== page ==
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What is a 3 day notice to cure breach or quit?

San Diego, CA |
Filed under: Landlord-tenant law

i am not sure what it means? we got one on our door and im a little confused. I need to know what it means. is it an eviction?

Attorney Answers 3


  1. Best answer

    If the landlord wants to evict you, this is the first step. Read the notice in its entirety. It also is telling you that you are doing something in violation of your lease agreement. That's why the notice says "Notice to Cure Breach". It should state what you are doing to "breach the lease" which could range from a number of issues, like noise, trash, parking, etc. If you correct whatever is in the notice, then you will no longer be in breach. You should seek a legal consultation with a landlord/tenant attorney in your area as this notice gives you little time.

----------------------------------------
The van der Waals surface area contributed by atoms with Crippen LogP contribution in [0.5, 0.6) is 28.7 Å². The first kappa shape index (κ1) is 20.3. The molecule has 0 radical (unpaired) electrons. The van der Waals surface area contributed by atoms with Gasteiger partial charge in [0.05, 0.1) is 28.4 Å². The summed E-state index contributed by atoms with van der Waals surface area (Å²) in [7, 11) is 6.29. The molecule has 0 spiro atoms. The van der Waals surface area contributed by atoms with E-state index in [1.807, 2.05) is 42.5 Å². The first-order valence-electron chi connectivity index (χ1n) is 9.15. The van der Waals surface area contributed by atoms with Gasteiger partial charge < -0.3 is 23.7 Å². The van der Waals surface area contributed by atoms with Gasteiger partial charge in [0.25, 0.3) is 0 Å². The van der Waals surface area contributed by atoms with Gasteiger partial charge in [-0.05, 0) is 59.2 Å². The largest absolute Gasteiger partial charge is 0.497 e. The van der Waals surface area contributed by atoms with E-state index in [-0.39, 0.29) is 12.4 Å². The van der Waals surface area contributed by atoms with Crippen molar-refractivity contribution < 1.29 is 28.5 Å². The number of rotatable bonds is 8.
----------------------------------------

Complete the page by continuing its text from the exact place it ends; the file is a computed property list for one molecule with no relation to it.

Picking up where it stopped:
Legal questions and issues are complex and individual. The information provided herein is for educational purposes only and does not constitute legal advice. It does not create an attorney client relationship. An attorney client relationship is formed by entering a fee agreement with the attorney. We offer a free 30 minute initial consultation by phone, email or in person. We are a debt relief agency as defined in the United States Code. We help people file for bankruptcy relief under the Bankruptcy Code.


  2. Are youy past due in your rent or otherwise in breach of the lease? if not, ask the landlord why the notice was posted. It is the beginning of the evication process, so you need to act quickly. The next step will probably be an unlawful detainer complaint served on you.

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  3. It is an eviction notice. A 3-day notice to perform covenant or quit must specify very clearly how you are breaching the lease or rental agreement. If you do not comply with what is stated therein, you could be sued in an unlawful detainer lawsuit following the expiration of the 3 days.

    Frank W. Chen has been licensed to practice law in California since 1988. The information presented here is general in nature and is not intended, nor should be construed, as legal advice for a particular case. This posting does not create any attorney-client relationship with the author. For specific advice about your particular situation, consult with your own attorney.

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